Note to the Law & Governments: Labour & Riches by John Ruskin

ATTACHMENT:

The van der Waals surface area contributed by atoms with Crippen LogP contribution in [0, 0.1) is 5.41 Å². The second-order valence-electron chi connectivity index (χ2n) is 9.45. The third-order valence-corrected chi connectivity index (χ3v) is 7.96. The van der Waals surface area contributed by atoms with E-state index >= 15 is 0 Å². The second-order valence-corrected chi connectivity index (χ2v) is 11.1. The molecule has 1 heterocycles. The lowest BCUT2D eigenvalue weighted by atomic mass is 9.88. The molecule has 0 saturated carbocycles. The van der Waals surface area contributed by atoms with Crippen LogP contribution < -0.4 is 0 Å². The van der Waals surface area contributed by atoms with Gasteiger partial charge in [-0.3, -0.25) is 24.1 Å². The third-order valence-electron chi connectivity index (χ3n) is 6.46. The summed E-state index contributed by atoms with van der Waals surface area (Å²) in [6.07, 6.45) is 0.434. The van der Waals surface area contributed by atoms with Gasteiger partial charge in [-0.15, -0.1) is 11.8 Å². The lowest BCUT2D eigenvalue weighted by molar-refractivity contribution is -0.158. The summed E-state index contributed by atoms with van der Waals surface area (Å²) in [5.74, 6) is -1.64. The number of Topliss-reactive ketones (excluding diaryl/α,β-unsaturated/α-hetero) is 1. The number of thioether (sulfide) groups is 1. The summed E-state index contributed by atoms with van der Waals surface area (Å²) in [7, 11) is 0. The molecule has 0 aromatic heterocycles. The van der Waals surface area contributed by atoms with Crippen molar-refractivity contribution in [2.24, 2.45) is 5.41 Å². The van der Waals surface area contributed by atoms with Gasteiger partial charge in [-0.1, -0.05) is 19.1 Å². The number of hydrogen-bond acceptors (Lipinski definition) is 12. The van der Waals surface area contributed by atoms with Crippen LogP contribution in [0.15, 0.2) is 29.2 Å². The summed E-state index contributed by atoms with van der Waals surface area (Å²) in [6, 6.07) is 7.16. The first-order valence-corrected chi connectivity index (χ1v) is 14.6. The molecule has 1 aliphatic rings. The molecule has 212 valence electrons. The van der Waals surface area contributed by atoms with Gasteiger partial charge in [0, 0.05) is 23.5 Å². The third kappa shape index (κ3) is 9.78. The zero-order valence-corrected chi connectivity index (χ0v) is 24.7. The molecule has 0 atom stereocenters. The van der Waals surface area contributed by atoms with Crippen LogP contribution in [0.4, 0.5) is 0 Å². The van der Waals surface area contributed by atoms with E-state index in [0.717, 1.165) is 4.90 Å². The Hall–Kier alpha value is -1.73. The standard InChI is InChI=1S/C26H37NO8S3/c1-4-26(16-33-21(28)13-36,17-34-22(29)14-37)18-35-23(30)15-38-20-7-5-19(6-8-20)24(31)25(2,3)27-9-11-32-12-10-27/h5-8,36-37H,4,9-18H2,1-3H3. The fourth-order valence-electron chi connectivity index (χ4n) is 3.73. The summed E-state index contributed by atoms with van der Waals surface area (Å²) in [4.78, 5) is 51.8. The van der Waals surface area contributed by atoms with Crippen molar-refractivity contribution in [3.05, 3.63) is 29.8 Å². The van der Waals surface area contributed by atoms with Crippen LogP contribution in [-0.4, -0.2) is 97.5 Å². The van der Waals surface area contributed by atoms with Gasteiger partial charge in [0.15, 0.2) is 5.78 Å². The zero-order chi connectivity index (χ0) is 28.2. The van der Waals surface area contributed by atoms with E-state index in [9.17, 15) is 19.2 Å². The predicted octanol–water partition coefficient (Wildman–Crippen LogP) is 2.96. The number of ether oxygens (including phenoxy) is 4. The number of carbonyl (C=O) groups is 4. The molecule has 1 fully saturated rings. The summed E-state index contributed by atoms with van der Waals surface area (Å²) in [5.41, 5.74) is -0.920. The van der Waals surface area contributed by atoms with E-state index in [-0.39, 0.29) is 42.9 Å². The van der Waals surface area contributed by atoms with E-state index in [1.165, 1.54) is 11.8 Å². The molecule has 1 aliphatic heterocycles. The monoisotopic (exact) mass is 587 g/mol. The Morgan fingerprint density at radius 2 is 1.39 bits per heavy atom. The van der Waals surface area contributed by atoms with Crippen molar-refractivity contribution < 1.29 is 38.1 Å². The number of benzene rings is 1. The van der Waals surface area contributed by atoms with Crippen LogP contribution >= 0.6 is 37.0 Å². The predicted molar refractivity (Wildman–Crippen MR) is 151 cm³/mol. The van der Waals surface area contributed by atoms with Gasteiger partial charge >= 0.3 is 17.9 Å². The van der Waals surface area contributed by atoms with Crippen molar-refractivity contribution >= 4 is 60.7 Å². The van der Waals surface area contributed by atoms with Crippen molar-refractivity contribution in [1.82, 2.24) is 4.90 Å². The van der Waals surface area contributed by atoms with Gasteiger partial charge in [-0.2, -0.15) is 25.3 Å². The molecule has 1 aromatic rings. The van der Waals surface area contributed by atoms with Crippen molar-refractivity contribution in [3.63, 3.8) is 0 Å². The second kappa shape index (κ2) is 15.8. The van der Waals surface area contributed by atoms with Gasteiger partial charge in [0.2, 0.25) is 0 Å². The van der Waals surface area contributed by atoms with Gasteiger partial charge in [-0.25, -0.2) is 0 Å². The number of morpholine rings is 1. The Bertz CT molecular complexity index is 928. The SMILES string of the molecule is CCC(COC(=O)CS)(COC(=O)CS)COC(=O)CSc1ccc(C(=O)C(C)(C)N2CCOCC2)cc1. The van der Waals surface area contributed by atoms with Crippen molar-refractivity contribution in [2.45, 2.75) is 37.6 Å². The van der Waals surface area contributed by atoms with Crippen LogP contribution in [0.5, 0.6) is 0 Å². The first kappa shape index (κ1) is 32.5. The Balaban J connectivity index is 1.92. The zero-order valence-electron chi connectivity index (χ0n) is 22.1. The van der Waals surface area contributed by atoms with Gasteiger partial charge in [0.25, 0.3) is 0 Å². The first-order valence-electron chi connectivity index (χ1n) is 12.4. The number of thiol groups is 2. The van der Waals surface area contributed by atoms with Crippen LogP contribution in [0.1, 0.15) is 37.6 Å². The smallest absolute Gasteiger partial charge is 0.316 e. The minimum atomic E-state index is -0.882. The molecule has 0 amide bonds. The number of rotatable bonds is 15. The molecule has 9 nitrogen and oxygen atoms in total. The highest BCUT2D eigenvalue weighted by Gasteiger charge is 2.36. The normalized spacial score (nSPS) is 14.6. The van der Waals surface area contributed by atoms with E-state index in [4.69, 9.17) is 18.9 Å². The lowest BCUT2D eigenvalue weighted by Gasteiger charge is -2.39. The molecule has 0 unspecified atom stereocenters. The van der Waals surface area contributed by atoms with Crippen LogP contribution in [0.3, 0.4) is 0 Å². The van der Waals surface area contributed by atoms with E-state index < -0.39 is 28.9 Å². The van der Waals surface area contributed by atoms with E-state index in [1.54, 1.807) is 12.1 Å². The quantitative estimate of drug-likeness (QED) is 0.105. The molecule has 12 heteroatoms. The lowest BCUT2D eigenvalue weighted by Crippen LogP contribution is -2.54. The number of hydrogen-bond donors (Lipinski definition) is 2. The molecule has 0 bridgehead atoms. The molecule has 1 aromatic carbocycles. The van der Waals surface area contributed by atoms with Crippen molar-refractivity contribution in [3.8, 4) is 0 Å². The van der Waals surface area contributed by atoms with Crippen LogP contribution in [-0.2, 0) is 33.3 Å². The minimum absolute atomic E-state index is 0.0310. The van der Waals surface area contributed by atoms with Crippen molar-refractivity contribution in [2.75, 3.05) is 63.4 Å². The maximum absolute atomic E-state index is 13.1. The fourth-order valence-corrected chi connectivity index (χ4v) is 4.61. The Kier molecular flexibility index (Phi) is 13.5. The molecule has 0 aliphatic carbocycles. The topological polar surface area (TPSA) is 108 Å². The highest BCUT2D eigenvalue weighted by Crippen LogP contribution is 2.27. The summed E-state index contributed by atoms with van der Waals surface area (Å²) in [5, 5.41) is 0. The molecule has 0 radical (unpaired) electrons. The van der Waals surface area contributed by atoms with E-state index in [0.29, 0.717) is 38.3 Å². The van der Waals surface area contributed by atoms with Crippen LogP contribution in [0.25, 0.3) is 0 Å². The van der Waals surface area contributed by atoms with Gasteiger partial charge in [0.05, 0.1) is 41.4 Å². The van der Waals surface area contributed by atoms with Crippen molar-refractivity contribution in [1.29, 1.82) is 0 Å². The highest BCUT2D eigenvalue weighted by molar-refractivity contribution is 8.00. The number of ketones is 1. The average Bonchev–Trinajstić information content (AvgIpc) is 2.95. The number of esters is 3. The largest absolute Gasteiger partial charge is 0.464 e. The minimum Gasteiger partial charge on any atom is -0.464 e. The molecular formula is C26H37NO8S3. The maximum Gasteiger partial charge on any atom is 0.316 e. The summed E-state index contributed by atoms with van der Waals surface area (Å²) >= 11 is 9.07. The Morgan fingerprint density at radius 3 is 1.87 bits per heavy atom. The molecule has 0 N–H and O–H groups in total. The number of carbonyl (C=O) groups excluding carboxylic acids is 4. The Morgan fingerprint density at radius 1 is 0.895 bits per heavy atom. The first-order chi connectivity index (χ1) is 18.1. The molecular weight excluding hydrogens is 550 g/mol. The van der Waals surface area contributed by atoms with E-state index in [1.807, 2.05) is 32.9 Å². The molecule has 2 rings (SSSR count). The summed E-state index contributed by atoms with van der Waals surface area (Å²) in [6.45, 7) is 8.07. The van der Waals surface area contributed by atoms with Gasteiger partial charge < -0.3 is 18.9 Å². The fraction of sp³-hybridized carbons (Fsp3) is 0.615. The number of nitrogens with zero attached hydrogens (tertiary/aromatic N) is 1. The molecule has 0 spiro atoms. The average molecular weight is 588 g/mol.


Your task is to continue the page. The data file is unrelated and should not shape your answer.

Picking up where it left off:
I have not hitherto touched on the subject of interest of money; it is too complex; and must be reserved for its proper place in the body of the work. (I should be glad if a writer, who sent me some valuable notes on this subject, and asked me to return a letter which I still keep at his service, would send me his address.) The definition of interest (apart from compensation for risk) is, "the exponent of the comfort of accomplished labour, separated from its power"; the power being what is lent: and the French economists who have maintained the entire illegality of interest are wrong; yet by no means so curiously or wildly wrong as the English and French ones opposed to them, whose opinions have been collected by Dr. Whewell at page 41 of his Lectures; it never seeming to occur to the mind of the compiler any more than to the writers whom he quotes, that it is quite possible, and even (according to Jewish proverb) prudent, for men to hoard, as ants and mice do, for use, not usury; and lay by something for winter nights, in the expectation of rather sharing than lending the scrapings. My Savoyard squirrels would pass a pleasant time of it under the snow-laden pine-branches, if they always declined to economize because no one would pay them interest on nuts.